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Program Budgeting and the Performance Movement: The Elusive Quest for Efficiency in Government
by William F. West
Georgetown University Press, 2011
Paper: 978-1-58901-777-1 | eISBN: 978-1-58901-791-7
Library of Congress Classification JK468.T67W47 2011
Dewey Decimal Classification 352.48

ABOUT THIS BOOK | AUTHOR BIOGRAPHY | REVIEWS | TOC
ABOUT THIS BOOK

Formal systems of comprehensive planning and performance-based management have a long if disappointing history in American government. This is illustrated most dramatically by the failure of program budgeting (PPB) in the 1960s and resurrection of that management technique in a handful of agencies over the past decade. Beyond its present application, the significance of PPB lies in its relationship to the goals and assumptions of popular reforms associated with the performance movement.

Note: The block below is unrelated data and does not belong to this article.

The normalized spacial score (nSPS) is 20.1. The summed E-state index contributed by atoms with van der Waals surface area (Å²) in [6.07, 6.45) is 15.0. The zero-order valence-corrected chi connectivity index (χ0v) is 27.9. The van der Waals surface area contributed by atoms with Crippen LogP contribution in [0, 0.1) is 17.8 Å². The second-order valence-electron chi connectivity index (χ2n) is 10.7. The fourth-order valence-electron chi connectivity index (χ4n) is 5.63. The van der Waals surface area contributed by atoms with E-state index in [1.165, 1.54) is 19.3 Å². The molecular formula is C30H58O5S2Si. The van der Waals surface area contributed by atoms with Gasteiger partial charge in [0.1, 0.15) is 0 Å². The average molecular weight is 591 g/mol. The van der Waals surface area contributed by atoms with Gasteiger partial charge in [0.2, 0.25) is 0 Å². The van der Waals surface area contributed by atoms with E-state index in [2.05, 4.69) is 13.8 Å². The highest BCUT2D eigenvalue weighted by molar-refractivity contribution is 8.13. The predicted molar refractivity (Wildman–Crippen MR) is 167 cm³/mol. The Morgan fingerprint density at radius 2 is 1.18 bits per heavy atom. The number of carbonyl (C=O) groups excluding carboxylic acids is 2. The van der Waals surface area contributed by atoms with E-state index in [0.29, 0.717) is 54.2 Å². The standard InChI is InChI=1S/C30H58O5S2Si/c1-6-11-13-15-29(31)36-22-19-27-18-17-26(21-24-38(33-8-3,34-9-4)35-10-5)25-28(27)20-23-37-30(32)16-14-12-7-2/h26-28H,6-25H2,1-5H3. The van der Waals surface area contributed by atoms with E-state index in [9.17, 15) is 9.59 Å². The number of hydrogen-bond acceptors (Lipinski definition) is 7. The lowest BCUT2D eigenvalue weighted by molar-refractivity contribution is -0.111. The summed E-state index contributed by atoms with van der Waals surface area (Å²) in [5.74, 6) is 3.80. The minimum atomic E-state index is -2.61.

Program Budgeting and the Performance Movement examines PPB from its inception in the Department of Defense under Robert McNamara to its limited resurgence in recent years. It includes an in-depth case study of the adoption and effects of PPB at the National Oceanic and Atmospheric Administration. The fact that program budgeting is subject to the same limitations today that led to its demise four decades ago speaks to the viability of requirements, such as those imposed by the Government Performance and Results Act, that are designed to make government more businesslike in its operations.


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